some things are a luxury item to some people (50 ,000 dollar cars,1 million dollars house, 72 in flat screen ) and some things like a hot tub spa would be a health aid and a relief to others.....dont want yours  give it to us.........

  • I appreciate your thoughts, Joe, and I'm sorry that you are having what seems like some health problems.    We actually did cut a lot of costs to try to keep the hot tub in order to afford the monthly utility cost.  If it had not required a repair that was almost $1000 (labor and parts) we may still have it today.  Just  as food for thought in case someday you find yourself in the market to buy a hot tub to help with your health, putting a hot tub inside your home has it's own implications:  1.) you put chemicals into the thing every week - so there is always a smell to it - do you really want that inside your home?  2.) The need to increased ventilation:  a home with a hot tub in it becomes very humid.  Therefore you have to ensure your have proper ventilation otherwise your home (built of wood) could become infested with mold, and/or your wood could begin to rot.  3.)  hot tubs are not small.  You need a pretty large place to put it.  If you didn't build your home to accomodate a hot tub,  you may have difficulty finding a place to put it ...... or even getting it in the door.

  • Hot tubs are a scam, and have always been. They almost always break down under NORMAL usage, plus the cost of upkeep. I once spent $75 to pick up an old hot tub from an office mate (because a jerk offered to install it for me in payment of a debt owed, and of course no such thing happened). Anyway, eventually I paid again to have the damned thing hauled to a landfill. The hauler told me that hot tubs were at a huge portion of his business. Wish I'd known about that sooner! Everyone I know with hot tubs has tales of woe about breakage and notorious unrelability.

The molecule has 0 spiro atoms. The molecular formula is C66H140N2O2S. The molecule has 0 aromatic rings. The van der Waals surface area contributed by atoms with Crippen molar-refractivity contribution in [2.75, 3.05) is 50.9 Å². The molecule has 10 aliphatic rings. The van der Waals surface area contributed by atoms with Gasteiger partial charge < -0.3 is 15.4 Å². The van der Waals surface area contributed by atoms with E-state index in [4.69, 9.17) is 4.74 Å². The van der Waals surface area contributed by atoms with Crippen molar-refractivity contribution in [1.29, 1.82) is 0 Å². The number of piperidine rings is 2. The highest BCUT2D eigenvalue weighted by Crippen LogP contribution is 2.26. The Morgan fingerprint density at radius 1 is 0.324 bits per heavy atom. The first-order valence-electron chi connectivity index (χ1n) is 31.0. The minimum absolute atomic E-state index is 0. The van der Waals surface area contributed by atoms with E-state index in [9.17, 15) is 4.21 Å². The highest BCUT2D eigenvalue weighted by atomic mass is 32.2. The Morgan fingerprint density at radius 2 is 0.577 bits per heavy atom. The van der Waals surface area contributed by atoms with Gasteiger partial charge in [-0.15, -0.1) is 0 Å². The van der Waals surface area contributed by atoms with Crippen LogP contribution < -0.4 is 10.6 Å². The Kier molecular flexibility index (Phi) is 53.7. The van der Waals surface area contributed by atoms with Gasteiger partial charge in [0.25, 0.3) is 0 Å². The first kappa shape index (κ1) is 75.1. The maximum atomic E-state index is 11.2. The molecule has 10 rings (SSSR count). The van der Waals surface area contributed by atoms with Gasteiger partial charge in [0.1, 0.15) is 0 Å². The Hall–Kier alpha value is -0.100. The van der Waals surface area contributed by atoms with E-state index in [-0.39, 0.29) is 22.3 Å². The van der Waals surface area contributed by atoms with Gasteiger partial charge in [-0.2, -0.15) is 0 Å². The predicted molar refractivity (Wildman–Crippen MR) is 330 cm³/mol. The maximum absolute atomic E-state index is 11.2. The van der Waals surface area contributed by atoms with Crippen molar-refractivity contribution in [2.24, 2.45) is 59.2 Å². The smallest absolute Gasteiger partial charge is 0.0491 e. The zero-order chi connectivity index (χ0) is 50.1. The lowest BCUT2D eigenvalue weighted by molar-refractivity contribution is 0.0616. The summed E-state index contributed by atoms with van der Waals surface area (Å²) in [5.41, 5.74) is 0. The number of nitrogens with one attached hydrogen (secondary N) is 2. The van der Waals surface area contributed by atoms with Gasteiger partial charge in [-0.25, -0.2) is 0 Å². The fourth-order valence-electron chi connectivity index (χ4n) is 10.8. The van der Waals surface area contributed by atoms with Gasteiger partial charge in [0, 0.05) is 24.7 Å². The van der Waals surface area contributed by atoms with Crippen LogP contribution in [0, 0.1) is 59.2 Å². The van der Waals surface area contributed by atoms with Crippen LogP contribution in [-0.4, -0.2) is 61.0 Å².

• I've found that living within my means rather than trying to keep up with the Jonses has kept my debt more than manageable, it may sound simplistic, but not spending myself into financial oblivion has been very successful for me.

  • I agree Claire - had I known the amount of maintenance and upkeep a hot tub required, it would have definitely been a factor in whether we bought it or not.  I can't even imagine how much a landfill would charge dispose of one of those beasts either.

  • Kevin1, your comment makes perfect sense.  Keeping up with the Joneses is a budget killer, and leads to nothing but accumulating material possessions you don't need, and eventually will just forget you had leaving them to collect dust in a corner somewhere.  Buy things that you need, or that you really really want for YOU, not because someone else has one.  Thanks for your awesome comment!

  • Instead of dinner we go out to lunch. Many times this is less expensive. Also we take home any left overs and eat that with a salad to get a second meal out of it.